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of might, the other by the good new plan of right: autocratdemocrat. They were alike in this—that both were intensely interesting personalities; both were moved by imagination; and both acquired remarkable power of expression. One used this power to carry out his own sometimes wise, sometimes selfish, purposes; to deceive and to dominate; the other for the expression of truth and the persuasion of his fellow

men.

Napoleon's literary art was the making of phrases which pierced like a Corsican knife or tingled the blood like the call of a trumpet. His words went to their mark quick as a stroke of lightning. When he speaks it is as if an earthquake had passed under one's feet.

Lincoln's style is very differ

SO

ent; heroic, appealing, gracious or humorous, it does not much startle as melt the heart. These men were alike in this, that they learned to express themselves by dint of long practice, and both in youth wrote much nonsense. Napoleon in his young days wrote romance and history; Lincoln wrote verse and composed speeches. Napoleon failed as a literary man; Lincoln certainly did not make any great success as a lyceum lecturer; in fact, his style was at its best only when his whole heart was enlisted.

Lincoln's style, at its best, is characterized by great simplicity and directness, which in themselves are artistic qualities. In addition there is an agreeable cadence, not overdone except in one curious instance,-a passage of the Second Inaugural,- where

it deflects into actual rhythm and rhyme: Fondly do we hope-fervently do we

prayThat this mighty scourge of war may

speedily pass away.

This does not spoil, but it somewhat injures, one of the most memorable of his writings.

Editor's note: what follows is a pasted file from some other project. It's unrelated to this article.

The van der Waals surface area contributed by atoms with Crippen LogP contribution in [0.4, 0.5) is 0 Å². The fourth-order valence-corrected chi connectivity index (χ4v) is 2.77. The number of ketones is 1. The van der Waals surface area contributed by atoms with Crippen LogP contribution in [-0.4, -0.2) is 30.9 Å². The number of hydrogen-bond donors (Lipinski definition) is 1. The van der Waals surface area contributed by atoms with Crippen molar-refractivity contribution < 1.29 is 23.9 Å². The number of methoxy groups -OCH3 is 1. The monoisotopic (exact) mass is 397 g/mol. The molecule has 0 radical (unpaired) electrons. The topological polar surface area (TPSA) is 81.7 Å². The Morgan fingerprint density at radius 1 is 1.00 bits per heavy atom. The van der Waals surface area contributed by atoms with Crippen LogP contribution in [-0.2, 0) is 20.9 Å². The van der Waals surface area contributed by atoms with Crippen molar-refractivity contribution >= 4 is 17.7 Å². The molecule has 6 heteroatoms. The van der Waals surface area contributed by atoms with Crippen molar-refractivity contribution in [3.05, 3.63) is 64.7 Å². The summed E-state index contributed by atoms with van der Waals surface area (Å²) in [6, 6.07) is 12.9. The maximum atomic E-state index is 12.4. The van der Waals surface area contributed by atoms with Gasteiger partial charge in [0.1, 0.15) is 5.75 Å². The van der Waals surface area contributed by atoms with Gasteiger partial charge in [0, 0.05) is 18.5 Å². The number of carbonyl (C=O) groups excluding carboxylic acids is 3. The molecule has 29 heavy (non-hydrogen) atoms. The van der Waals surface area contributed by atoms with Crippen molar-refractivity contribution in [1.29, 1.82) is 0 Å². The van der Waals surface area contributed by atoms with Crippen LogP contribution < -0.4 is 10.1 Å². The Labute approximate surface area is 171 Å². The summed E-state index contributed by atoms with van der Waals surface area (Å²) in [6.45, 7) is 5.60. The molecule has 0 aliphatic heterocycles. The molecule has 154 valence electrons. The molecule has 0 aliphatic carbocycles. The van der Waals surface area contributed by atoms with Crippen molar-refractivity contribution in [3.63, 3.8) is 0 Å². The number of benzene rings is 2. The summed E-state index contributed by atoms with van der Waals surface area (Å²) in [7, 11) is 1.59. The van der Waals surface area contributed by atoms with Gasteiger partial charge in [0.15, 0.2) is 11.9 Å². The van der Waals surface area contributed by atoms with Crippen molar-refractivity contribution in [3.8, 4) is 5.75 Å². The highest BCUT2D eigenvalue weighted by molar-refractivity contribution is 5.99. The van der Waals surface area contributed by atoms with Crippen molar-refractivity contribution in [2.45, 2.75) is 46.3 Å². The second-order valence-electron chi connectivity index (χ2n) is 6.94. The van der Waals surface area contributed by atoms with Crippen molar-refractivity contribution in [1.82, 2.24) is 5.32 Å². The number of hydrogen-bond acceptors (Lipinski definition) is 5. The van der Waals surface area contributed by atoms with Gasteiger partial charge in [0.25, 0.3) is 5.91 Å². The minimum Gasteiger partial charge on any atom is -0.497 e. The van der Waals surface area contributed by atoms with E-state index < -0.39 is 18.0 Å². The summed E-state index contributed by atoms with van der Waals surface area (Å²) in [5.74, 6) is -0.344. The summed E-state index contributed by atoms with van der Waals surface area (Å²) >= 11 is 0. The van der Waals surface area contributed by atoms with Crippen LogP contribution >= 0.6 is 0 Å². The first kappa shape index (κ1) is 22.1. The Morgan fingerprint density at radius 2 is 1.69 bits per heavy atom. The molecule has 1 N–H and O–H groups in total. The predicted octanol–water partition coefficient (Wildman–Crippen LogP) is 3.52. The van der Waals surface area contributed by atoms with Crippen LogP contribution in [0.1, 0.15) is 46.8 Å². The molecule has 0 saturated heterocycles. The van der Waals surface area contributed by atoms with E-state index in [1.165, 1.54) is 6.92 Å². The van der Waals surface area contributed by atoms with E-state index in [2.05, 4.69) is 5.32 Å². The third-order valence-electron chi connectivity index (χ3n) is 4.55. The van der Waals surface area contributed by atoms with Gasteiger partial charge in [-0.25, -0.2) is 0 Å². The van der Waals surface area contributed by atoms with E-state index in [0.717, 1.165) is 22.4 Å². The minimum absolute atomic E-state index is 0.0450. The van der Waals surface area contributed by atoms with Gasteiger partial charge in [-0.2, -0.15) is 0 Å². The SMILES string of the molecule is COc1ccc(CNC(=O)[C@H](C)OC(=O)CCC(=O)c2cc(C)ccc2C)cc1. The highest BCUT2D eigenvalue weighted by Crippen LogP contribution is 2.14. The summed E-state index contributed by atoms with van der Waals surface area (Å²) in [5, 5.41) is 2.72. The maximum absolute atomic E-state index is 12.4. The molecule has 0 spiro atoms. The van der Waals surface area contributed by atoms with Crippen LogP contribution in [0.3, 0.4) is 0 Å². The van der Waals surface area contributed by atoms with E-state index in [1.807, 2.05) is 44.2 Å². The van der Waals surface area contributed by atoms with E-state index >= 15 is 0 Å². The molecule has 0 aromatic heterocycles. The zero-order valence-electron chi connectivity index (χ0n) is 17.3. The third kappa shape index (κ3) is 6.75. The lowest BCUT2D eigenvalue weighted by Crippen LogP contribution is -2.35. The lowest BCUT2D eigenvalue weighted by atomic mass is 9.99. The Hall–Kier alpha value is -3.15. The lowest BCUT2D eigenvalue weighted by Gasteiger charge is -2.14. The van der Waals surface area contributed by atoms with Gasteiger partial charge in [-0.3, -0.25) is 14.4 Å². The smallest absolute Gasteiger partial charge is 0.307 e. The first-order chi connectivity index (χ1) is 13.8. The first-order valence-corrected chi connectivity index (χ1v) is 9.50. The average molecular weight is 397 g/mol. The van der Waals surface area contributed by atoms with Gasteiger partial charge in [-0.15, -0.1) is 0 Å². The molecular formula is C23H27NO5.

Then there is in Lincoln a quaintness, a homeliness and humor of illustration, along with a most engaging frankness and intellectual honesty. The reader has both an intellectual and moral satisfaction in the clearness and fairness of the statement.

All this affects agreeably the literary form, and helps to give Lincoln's style at times the charm of imaginative utterance; for imagination in literature is, essentially, the faculty of seeing clearly and the

art of stating clearly the actual reality. There was nothing of invention in Lincoln's imagination; his was the imagination that is implied in a strong realization of the truth of things in the mind of the writer or speaker.

When these letters and speeches of Lincoln were appearing in the papers as part of the news of the day, I wonder how many of us who were then living appreciated them from the literary point of view. I remember that at a certain period, some time after the war, I seemed for the first time to awake fully to the attraction of Lincoln's style. Beginning with the inimitable speech at Gettysburg, I reread many of his writings, and felt everywhere his genius for expression.

Where and how did Lincoln

gain this mastery of expression ? He said of himself:

The aggregate of all his schooling did not amount to one year. He was never in a college or academy as a student. What he has in the way of education he has picked up. After he was twenty-three and had separated from his father, he studied English grammar-imperfectly, of course, but so as to speak and write as well as he now does. He studied and nearly mastered the six books of Euclid since he was a member of Con. gress. He regrets his want of edu. cation and does what he can to supply the want.

As a boy at home we are told that he would write, and do sums in arithmetic, on the wooden shovel by the fireside, shaving off the used surface and beginning again. At nineteen it is recorded that he “had read every

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